International Political Economy in the Term Paper

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The European Union also has its own version for corporate social responsibility. (Landau, 85) Thus the U.S. polity was forced to adapt international opinions and legislate both for the external and internal aspects of its economy. Human rights, labor laws and a host of international issues like global warming and the use of chemicals were all reflected in amendments of the local laws while some of the issues like terrorism and nuclear proliferation have conversely changed the international conventions as per the dictates of the U.S. policies. International accounting practices which has undergone more transparency checks is one such result.

Financial Responsibilities

Earlier in the divided world, the international trade related to trade surplus, and the maximization of foreign exchange. International financial responsibility is a result of the changes that came about in the world in the later part of this century, and the impact of financial decisions both of the U.S. And the capitalist advanced countries have a greater global impact. Prior to the Second World War, the British financial order was the decisive factor in the capital markets of the world and set about the financial powers within each economy. The U.S. was seen imposing its policy after the war with the Marshall Plan aid. (Langley, 114) American financial order has in the modern era become powerful and stable. "American financial order heralded 'a new phase in international finance'. (Langley, 114) This has its obvious implications. The political and economic policies of the U.S. today can affect any nation in the world. For example restrictions on the credit based on the policy regarding any nation can have severe repercussions. The theorists, who propound the neo-liberal orthodoxy of 'global finance', accuse that this policy is based on the expansionary tendencies of markets. However still others argue that the U.S. is declining with the rise of Japan, and there is a probability of Japan rising to economic power and dominating the world market. (Langley, 127)

The concepts are many but the argument regarding financial power stems from the consideration of money as a commodity. It is surprising to note that in spite of its competitive and absolute advantage at the end of the 1990s the United States had large international and foreign debt. This was then regarded as an important determinant for the dollar's parity with other currencies. (Fatemi, 76) in other words there is a great responsibility that always comes with greater power, and while in the earlier century's policies of political economy first affected the U.S. And much later the world, today the difference is thin. While it appears that the economy is strong, Barry Herman on analyzing the "net transfer of resources" of the U.S. foreign debt predicted far back in the beginning of the millennium that the dollar as an asset is now risky. They also predicted that there could be a "crisis" for the United States in future. (Fatemi, 76)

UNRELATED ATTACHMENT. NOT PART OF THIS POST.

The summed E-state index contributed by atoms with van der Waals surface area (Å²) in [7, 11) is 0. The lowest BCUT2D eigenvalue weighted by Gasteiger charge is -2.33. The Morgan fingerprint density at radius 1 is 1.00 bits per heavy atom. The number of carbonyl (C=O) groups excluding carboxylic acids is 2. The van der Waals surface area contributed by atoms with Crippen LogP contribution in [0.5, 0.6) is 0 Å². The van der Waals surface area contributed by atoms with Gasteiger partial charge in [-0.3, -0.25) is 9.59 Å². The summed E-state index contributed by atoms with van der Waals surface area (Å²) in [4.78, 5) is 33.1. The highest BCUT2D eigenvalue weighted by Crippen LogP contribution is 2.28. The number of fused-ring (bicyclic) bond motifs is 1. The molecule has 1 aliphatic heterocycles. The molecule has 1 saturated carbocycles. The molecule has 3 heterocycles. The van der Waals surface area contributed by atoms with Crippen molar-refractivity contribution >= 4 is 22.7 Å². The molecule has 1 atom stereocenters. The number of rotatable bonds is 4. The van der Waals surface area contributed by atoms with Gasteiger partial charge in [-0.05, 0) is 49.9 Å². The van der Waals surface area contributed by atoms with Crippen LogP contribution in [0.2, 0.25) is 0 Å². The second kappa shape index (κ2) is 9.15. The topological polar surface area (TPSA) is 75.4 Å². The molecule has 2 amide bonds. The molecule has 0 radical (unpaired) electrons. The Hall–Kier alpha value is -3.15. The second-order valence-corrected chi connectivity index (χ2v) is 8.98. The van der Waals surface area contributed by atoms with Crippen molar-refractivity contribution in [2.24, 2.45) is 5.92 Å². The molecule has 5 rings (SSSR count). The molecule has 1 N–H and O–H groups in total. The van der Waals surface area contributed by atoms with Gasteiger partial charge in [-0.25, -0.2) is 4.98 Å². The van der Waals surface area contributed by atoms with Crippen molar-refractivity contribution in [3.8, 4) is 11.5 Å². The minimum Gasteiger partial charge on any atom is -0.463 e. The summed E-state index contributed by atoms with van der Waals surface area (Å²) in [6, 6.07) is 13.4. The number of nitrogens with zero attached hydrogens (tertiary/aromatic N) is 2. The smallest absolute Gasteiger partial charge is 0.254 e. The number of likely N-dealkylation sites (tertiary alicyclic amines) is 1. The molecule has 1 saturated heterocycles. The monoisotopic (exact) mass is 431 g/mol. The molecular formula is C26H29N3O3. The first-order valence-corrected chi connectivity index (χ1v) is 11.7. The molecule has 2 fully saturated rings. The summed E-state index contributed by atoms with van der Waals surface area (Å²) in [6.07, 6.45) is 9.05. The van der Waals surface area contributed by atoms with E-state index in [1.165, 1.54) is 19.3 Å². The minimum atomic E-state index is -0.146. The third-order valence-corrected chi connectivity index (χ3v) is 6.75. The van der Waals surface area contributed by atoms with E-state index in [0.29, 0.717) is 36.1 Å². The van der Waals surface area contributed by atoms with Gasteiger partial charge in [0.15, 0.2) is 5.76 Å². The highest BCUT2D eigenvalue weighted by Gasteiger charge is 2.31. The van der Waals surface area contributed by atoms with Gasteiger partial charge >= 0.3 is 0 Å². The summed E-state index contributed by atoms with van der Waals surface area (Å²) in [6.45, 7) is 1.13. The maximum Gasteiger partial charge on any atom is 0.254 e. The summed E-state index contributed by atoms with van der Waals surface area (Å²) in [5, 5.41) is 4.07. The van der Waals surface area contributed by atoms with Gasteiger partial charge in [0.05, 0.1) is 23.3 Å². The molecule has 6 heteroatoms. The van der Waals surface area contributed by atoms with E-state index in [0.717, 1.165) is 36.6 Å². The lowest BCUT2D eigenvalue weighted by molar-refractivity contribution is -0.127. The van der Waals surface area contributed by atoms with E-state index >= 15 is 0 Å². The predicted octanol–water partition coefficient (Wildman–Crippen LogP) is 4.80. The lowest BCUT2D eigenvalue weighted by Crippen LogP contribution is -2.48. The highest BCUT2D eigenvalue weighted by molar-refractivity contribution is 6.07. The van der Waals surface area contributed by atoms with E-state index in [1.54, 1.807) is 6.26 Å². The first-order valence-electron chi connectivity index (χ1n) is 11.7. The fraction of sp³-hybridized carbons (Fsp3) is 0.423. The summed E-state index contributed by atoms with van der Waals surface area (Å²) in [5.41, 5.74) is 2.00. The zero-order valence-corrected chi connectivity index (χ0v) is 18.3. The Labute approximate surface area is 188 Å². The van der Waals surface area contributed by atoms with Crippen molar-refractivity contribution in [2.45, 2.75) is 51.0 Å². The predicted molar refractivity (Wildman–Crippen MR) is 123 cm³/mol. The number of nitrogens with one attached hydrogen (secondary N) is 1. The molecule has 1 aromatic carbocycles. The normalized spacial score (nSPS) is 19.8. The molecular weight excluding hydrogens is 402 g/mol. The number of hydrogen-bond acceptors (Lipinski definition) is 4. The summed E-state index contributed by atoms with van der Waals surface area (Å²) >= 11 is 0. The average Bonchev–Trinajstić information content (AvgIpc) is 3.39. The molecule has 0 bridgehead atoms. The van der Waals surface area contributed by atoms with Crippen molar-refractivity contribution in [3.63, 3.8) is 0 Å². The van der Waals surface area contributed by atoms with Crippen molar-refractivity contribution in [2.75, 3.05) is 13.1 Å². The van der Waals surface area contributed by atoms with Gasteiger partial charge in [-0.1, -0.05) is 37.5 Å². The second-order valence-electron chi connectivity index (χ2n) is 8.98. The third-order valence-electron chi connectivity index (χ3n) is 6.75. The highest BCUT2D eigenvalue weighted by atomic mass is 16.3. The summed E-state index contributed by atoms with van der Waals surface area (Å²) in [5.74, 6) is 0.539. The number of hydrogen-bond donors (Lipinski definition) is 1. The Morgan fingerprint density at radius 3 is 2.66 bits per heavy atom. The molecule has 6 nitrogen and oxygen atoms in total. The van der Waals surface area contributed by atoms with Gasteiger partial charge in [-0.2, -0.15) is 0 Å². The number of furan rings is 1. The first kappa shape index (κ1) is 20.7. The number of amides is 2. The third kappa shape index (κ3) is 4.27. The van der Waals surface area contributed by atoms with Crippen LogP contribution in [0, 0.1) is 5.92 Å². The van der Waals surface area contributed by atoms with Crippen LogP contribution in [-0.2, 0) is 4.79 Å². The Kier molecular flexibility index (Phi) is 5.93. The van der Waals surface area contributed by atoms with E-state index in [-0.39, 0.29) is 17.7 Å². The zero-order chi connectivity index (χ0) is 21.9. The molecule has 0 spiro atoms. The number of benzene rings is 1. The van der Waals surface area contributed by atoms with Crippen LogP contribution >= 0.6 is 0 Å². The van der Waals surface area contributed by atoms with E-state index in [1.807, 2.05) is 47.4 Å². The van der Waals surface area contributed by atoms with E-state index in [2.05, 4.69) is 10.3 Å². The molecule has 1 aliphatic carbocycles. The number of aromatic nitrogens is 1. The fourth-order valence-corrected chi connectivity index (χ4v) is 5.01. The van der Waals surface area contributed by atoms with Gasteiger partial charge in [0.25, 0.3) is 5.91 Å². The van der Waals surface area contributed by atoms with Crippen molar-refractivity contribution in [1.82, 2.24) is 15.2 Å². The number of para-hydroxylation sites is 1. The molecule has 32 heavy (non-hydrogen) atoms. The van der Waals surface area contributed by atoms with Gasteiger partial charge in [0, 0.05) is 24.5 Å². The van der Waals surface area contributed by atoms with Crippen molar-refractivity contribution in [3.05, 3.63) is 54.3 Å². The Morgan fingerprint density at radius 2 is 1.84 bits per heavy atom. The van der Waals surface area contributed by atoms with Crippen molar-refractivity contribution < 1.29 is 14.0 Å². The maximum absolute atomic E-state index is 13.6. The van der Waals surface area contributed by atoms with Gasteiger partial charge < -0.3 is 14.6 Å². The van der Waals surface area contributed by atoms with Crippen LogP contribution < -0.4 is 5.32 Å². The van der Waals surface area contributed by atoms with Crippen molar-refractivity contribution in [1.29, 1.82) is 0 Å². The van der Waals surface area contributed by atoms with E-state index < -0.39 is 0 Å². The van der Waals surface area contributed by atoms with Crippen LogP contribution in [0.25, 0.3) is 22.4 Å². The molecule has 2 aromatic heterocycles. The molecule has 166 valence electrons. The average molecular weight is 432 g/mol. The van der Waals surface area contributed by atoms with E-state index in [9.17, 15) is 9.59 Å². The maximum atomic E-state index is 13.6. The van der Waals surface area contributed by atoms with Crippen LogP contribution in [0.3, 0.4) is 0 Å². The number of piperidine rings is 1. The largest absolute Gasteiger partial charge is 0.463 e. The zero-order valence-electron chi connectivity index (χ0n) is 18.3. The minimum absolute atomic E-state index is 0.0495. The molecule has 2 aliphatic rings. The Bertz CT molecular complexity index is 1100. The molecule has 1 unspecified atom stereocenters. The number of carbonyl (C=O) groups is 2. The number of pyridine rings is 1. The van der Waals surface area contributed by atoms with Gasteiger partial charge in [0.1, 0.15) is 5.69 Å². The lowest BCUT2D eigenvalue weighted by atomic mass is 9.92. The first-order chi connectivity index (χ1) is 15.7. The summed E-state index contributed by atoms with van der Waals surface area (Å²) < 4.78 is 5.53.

These predictions somehow seem to come true in the current year with the fall in dollar prices and the internal stagnation of the U.S. The answer to the problem of losing out to developing nations on the economic front is not only based on the mercantilist attitude highlighted earlier but also on the attitude of world organizations largely controlled by the U.S. For example the International Monetary Fund which manages the debt problem of the developing countries, and the conditions imposed by the fund is not encouraging to payments adjustment. (Fatemi, 78) U.S. policies regarding the institution must therefore be in making it more flexible and affording development in real terms. The credit that is made available through the monetary institutions to the countries of the world cannot be viewed as a mere commodity. Investment policies also create equity and debt and institutions like the IMF therefore is looked at by some as its savior and by others with distaste. A large part of the decisions of these agencies today is evidently based on U.S. policies.